John C. Maxwell’s book titled Developing the Leaders around You helps others reach their full potential by identifying and training potential leaders around you. It contains Maxwell’s invaluable experiences and anecdotes. The book is divided into ten chapters. The book preludes with the success story of John Wooden, a great basket ball coach who brought ten national basketball championships to UCLA in a span of twelve years.

Maxwell finds three things that characterize disciplined leaders:

• They have identified specific long – and short-term goals for themselves.
• They have a plan for achieving those goals.
• They have a desire that motivates them to continue working to accomplish those goals.

He outlines Five A’s while hiring an employee:

Assessment of needs: What is needed?
Assets on hand: Who are the people already in the organization Who are available?
Ability of candidates: Who is able?
Attitude of candidates: Who is willing?
Accomplishments o candidates: Who gets things done?

He reveals his leadership success as follows:

Every good piece of information a person finds needs to be processed and filed. He has used this system for more than thirty-five years. As he finds good articles or quotes, he clips and files them. This has two advantages. First, whenever he needs materials for a talk or seminar, he has thirty-five years of collected resources to draw upon. Second, each time he reduces an article down to its one most relevant sentence or paragraph, he has processed through all the information digested it, summarized it, and learned it.

Each time you learn something new, it’s good to ask yourself, “Where, when, and how can I use this?” He prefers to do more than simply make a mental connection with the things he learns.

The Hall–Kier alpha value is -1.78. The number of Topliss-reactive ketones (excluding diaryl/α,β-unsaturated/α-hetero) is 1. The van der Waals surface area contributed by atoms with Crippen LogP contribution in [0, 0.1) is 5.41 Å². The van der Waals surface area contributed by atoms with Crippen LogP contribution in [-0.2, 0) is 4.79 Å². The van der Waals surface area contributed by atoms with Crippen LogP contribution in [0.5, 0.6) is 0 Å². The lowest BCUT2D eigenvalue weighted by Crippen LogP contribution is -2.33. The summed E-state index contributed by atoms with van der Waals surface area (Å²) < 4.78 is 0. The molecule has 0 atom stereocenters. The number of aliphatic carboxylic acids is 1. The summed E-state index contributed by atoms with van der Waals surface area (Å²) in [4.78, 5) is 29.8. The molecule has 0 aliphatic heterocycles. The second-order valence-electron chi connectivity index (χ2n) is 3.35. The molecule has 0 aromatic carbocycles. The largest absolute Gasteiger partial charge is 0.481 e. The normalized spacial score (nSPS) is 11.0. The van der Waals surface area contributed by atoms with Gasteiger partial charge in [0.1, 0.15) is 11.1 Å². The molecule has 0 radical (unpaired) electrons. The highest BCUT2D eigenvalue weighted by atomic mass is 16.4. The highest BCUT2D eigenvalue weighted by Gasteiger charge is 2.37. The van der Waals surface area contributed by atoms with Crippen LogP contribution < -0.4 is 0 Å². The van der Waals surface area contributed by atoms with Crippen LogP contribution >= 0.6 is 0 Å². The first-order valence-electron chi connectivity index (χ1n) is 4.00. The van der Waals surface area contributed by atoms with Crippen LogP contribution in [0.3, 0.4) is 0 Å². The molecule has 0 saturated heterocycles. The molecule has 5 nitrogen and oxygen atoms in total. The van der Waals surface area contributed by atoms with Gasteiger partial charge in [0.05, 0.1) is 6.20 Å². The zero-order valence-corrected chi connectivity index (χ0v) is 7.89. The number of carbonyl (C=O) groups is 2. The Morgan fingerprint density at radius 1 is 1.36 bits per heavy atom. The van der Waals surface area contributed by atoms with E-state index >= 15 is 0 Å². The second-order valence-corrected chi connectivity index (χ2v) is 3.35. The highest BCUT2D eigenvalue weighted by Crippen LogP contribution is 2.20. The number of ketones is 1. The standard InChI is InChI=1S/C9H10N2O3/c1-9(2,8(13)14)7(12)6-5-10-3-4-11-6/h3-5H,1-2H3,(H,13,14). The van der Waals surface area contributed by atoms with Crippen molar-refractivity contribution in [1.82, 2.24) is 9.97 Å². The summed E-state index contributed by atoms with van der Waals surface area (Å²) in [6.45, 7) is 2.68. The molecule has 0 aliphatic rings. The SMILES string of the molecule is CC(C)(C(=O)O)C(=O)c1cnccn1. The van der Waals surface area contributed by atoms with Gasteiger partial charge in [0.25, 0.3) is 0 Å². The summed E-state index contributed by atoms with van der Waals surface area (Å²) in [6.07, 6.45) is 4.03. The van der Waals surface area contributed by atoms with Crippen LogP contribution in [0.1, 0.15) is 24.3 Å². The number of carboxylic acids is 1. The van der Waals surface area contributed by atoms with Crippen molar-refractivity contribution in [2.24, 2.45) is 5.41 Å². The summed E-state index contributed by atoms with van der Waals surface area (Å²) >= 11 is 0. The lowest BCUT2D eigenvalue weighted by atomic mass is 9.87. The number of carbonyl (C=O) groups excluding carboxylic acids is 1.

• Select one thing each week that he has learned.
• Put it on a 3 x 5 card. (he keeps it in front of him for a week.)
• Shares it with his wife.
• Shares it with someone else within twenty-four hours.
• Teaches it to someone else. (he puts it in a lesson.)

He suggests that a daily discipline pays dividends. Here is the weekly plan that he recommends at his conferences:

Monday: One hour with God
Tuesday: One hour listening to a leadership tape.
Wednesday: Another hour with the same tape (including time filing notes on highlights and reflecting on what has been learned)
Thursday: One hour reading a leadership book.
Friday: Another hour with the same book (including time filing notes on highlights and reflecting on what has been learned)

Positive Attitude

Maxwell compares a person with a positive attitude is like a bumblebee. The bumblebee should not be able to fly, because the size, weight, and shape of its body in relationship to its wingspread makes flying aerodynamically impossible. But the bumblebee, being ignorant of scientific theory flies anyway and makes honey every day. He writes about attitude as:

It is the advance man of our true selves.
Its roots are inward, but its fruit is outward.
It is our best friend or our worst enemy.
It is more honest and more consistent than our words.
It is an outward look based on past experiences.
It is a thing which draws people to us or repels them.
It is never content until it is expressed.
It is the librarian of our past.
It is the speaker of our present.
It is the prophet of our future .

Not only does the future look bright when the attitude is right, but the present is much more enjoyable too. The positive person understands that the journey is as enjoyable as the destination.

Maxwell justifies Napoleon Bonaparte as one of history’s greatest leaders. One of his leadership secrets was knowing the needs of his men. He first determined what his men wanted most. Then he did everything possible to help them get it. He knew this was a key to successful motivation. Most leaders do the opposite. They first decide what they want. Then they try to persuade others to want the same thing as much as they do.

Maxwell asserts that the best type of training takes advantage of the way people learn. Researchers tell us that we remember 10 percent of what we hear, 50 percent of what we see, 70percent of what we say, and 90 percent of what we hear, see, say, an do. Knowing that, we have to develop an approach to how we will train. He has found the best training method to be a five step process of modeling, mentoring, monitoring, motivating and multiplying.